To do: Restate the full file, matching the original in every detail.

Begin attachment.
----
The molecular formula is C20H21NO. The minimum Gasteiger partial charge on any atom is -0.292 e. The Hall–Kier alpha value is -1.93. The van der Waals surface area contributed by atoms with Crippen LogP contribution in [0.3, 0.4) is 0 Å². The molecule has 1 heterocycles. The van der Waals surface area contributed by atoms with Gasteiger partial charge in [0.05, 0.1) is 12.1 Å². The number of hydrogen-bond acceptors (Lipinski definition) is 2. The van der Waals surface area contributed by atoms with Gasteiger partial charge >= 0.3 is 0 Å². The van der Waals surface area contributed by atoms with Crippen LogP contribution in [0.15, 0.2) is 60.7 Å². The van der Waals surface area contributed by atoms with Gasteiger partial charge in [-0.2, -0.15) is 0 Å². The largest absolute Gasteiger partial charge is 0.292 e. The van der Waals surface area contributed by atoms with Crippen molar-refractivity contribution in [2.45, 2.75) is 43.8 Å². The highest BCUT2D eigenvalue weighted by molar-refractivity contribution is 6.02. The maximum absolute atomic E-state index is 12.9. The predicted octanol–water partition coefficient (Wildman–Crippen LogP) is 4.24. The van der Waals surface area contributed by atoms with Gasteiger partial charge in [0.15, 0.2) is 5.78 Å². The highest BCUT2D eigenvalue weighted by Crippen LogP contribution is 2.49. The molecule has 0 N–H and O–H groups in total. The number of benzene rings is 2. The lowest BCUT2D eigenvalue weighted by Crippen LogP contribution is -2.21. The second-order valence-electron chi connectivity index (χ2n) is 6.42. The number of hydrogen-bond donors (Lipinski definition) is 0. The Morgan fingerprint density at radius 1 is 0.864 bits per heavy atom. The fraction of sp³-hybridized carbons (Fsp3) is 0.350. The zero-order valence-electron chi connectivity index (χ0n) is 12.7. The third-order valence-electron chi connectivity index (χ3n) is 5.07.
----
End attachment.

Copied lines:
The molecular formula is C20H21NO. The minimum Gasteiger partial charge on any atom is -0.292 e. The Hall–Kier alpha value is -1.93. The van der Waals surface area contributed by atoms with Crippen LogP contribution in [0.3, 0.4) is 0 Å². The molecule has 1 heterocycles. The van der Waals surface area contributed by atoms with Gasteiger partial charge in [0.05, 0.1) is 12.1 Å². The number of hydrogen-bond acceptors (Lipinski definition) is 2. The van der Waals surface area contributed by atoms with Gasteiger partial charge >= 0.3 is 0 Å². The van der Waals surface area contributed by atoms with Crippen LogP contribution in [0.15, 0.2) is 60.7 Å². The van der Waals surface area contributed by atoms with Gasteiger partial charge in [-0.2, -0.15) is 0 Å². The largest absolute Gasteiger partial charge is 0.292 e. The van der Waals surface area contributed by atoms with Crippen molar-refractivity contribution in [2.45, 2.75) is 43.8 Å². The highest BCUT2D eigenvalue weighted by molar-refractivity contribution is 6.02. The maximum absolute atomic E-state index is 12.9. The predicted octanol–water partition coefficient (Wildman–Crippen LogP) is 4.24. The van der Waals surface area contributed by atoms with Gasteiger partial charge in [0.15, 0.2) is 5.78 Å². The highest BCUT2D eigenvalue weighted by Crippen LogP contribution is 2.49. The molecule has 0 N–H and O–H groups in total. The number of benzene rings is 2. The lowest BCUT2D eigenvalue weighted by Crippen LogP contribution is -2.21. The second-order valence-electron chi connectivity index (χ2n) is 6.42. The number of hydrogen-bond donors (Lipinski definition) is 0. The Morgan fingerprint density at radius 1 is 0.864 bits per heavy atom. The fraction of sp³-hybridized carbons (Fsp3) is 0.350. The zero-order valence-electron chi connectivity index (χ0n) is 12.7. The third-order valence-electron chi connectivity index (χ3n) is 5.07.